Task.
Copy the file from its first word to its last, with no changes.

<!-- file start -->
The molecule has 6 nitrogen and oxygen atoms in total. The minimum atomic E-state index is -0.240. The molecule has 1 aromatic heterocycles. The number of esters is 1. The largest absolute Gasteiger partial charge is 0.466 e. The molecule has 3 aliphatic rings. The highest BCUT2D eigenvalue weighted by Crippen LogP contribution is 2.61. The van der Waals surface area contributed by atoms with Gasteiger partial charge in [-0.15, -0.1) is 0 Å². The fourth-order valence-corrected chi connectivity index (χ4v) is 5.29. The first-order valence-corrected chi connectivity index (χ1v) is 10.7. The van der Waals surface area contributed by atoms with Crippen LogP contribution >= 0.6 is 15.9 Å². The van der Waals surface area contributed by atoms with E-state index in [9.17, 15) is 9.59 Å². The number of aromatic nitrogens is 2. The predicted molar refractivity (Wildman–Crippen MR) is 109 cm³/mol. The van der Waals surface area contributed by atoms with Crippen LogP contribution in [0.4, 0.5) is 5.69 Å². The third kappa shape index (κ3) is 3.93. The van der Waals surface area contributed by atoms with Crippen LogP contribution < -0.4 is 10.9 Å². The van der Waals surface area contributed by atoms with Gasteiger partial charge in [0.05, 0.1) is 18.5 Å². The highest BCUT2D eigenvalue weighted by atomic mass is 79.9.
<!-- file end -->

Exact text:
The molecule has 6 nitrogen and oxygen atoms in total. The minimum atomic E-state index is -0.240. The molecule has 1 aromatic heterocycles. The number of esters is 1. The largest absolute Gasteiger partial charge is 0.466 e. The molecule has 3 aliphatic rings. The highest BCUT2D eigenvalue weighted by Crippen LogP contribution is 2.61. The van der Waals surface area contributed by atoms with Gasteiger partial charge in [-0.15, -0.1) is 0 Å². The fourth-order valence-corrected chi connectivity index (χ4v) is 5.29. The first-order valence-corrected chi connectivity index (χ1v) is 10.7. The van der Waals surface area contributed by atoms with Crippen LogP contribution >= 0.6 is 15.9 Å². The van der Waals surface area contributed by atoms with E-state index in [9.17, 15) is 9.59 Å². The number of aromatic nitrogens is 2. The predicted molar refractivity (Wildman–Crippen MR) is 109 cm³/mol. The van der Waals surface area contributed by atoms with Crippen LogP contribution in [0.4, 0.5) is 5.69 Å². The third kappa shape index (κ3) is 3.93. The van der Waals surface area contributed by atoms with Crippen LogP contribution < -0.4 is 10.9 Å². The van der Waals surface area contributed by atoms with Gasteiger partial charge in [0.05, 0.1) is 18.5 Å². The highest BCUT2D eigenvalue weighted by atomic mass is 79.9.